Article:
1 having or covered with or accompanied by blood; "a bloody nose"; "your scarf is all bloody"; "the effects will be violent and probably bloody"; "a bloody fight" [ant: bloodless]
2 (used of persons) informal intensifiers; "what a bally (or blinking) nuisance"; "a bloody fool"; "a crashing bore"; "you flaming idiot" [syn: bally(a), blinking(a), bloody(a), blooming(a), crashing(a), flaming(a), fucking(a)] adv : extremely; "you are bloody right"; "Why are you so all-fired aggressive?" [syn: damn, all-fired] v : cover with blood; "bloody your hands" [also: bloodied, bloodiest, bloodier]
- Rhymes with: -ʌdi
- Covered in blood.
- All that remained of his right hand after the accident was a bloody stump.
- Characterised by great bloodshed.
- There have been bloody battles between the two tribes.
- In the context of "UK|AU|mildly|vulgar|not comparable": Used to
intensify what follows this adjective.
- 1994: Robert Jordan, Lord of Chaos, 519 - Try to keep those bloody women's bloody heads on their bloody shoulders by somehow helping them make this whole mad impossible scheme actually work
covered in blood
- Czech: krvavý
- Dutch: bloederig, bloederige
- Finnish: verinen
- French: sanglant, sanglante
- German: blutig
- Greek: ματωμένος
- Hungarian: véres
- Italian: sanguinante; cruento
- Polish: krwawy , krwawa , krwawe
- Romanian: sângeros
- Russian: окровавленный
- Slovak: krvavý -á -é
- Swedish: blodig
- Vietnamese: chảy máu, dính máu (1)
characterised by great bloodshed
- Dutch: verdomd
- To draw blood from one's opponent in a fight.
- To demonstrably harm the cause of an opponent.
Bloody is the adjectival form of blood but may also be used as an expletive attributive (intensifier) in Britain, Ireland, Canada, South East Asia, Australia, New Zealand, and Sri Lanka. Nowadays it is considered (by most of the population of these countries) to be a very mild expletive, and unlikely to cause offence in most circles.
EtymologySome say it may be derived from the phrase "by Our Lady", a sacrilegious invocation of the Virgin Mary. The abbreviated form "By'r Lady" is common in Shakespeare's plays around the turn of the 17th century, and interestingly Jonathan Swift about 100 years later writes both "it grows by'r Lady cold" and "it was bloody hot walking to-day" http://etext.library.adelaide.edu.au/s/s97s/letter24.html suggesting that a transition from one to the other could have been under way. Others regard this explanation as dubious. Eric Partridge, in Words, Words, Words (Methuen, 1933), describes this as "phonetically implausible". Geoffrey Hughes in Swearing: A social history of foul language, oaths and profanity in English (Blackwell, 1991), points out that "by my lady" is not an adjective whereas "bloody" is, and suggests that the slang use of the term started with "bloody drunk" meaning "fired up and ready for a fight".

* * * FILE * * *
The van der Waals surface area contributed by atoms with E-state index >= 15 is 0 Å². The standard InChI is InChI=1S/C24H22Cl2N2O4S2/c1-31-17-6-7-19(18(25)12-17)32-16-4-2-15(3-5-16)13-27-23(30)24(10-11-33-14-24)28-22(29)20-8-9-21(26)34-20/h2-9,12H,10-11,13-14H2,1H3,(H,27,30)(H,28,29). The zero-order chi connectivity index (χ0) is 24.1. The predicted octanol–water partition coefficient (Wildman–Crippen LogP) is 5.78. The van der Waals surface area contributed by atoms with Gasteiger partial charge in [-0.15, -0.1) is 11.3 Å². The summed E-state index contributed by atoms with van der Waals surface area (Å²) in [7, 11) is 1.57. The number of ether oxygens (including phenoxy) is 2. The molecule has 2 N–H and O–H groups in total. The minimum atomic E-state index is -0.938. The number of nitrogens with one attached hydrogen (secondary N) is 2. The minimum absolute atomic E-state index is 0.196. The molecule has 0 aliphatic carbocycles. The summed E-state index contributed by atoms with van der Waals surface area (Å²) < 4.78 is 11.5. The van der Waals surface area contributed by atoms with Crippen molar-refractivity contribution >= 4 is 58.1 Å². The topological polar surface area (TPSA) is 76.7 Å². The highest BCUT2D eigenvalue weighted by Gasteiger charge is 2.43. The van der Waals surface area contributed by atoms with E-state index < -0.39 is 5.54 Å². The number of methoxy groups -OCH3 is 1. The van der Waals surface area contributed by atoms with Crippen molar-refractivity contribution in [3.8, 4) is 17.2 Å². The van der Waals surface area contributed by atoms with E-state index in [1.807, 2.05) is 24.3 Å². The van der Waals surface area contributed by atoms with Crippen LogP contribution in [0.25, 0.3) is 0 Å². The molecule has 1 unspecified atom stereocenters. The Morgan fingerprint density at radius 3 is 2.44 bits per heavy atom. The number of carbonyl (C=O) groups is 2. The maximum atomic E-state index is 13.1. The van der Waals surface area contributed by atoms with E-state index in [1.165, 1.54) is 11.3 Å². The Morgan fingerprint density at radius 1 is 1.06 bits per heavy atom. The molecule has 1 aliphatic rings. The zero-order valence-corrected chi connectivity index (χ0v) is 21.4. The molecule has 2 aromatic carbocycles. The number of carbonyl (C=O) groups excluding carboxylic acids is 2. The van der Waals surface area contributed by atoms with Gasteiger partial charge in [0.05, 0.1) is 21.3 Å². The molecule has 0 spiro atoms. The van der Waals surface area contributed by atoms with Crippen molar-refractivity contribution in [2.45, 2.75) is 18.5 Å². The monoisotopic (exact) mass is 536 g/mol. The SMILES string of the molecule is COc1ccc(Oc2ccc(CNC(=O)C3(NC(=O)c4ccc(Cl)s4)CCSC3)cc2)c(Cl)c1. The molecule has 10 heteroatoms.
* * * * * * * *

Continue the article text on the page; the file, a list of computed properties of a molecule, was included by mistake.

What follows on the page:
It has been said, however, that the offensive use of the word first came up during the Wars of Roses when Royalty and nobility that is all those "of the blood" (meaning blue-blooded descendants of Charlemagne) wrought death and the most bloody destruction on England. Elizabeth I is also supposed to have used it when referring to her elder Sister, Mary due to her persecution of Protestants.
Another thought is that it simply comes from a reference to blood, a view that Eric Partridge prefers. However, this overlooks the considerable strength of social and religious pressure in past centuries to avoid profanity. This resulted in the appearance or slang appropriation of words that in some cases appear to bear little relation to their source: "Crikey" for "Christ"; "Gee" for "Jesus"; "Heck" for "Hell"; "Gosh" for "God"; "dash", "dang" or "darn" for "damn" (though it bears noting that "darn" is a legitimate verb in its own right, and did not originate a minced oath, despite the fact that its original meaning is now somewhat obscure and that it is most often heard as a slang euphemism for "damn" with the same apparent meaning of "to curse" as an antonym to the verb "salve"). These, too, might be considered implausible etymologies if looked at only from the point of view of phonetics. Given the context in which it is used, as well as the evidence of Swift's writing, the possibility that "bloody" is also a minced oath (or more precisely, a slang usage of an otherwise legitimate word masquerading as a minced oath, like "darn") cannot be lightly dismissed. The suggestion that it originated as a reference to Jesus "bleeding" on the cross is compelling for its shock value, callousness and sacrilegious intent, just as the Irish, and those of the diaspora, will exclaim "suffering Jesus" in response to something shocking.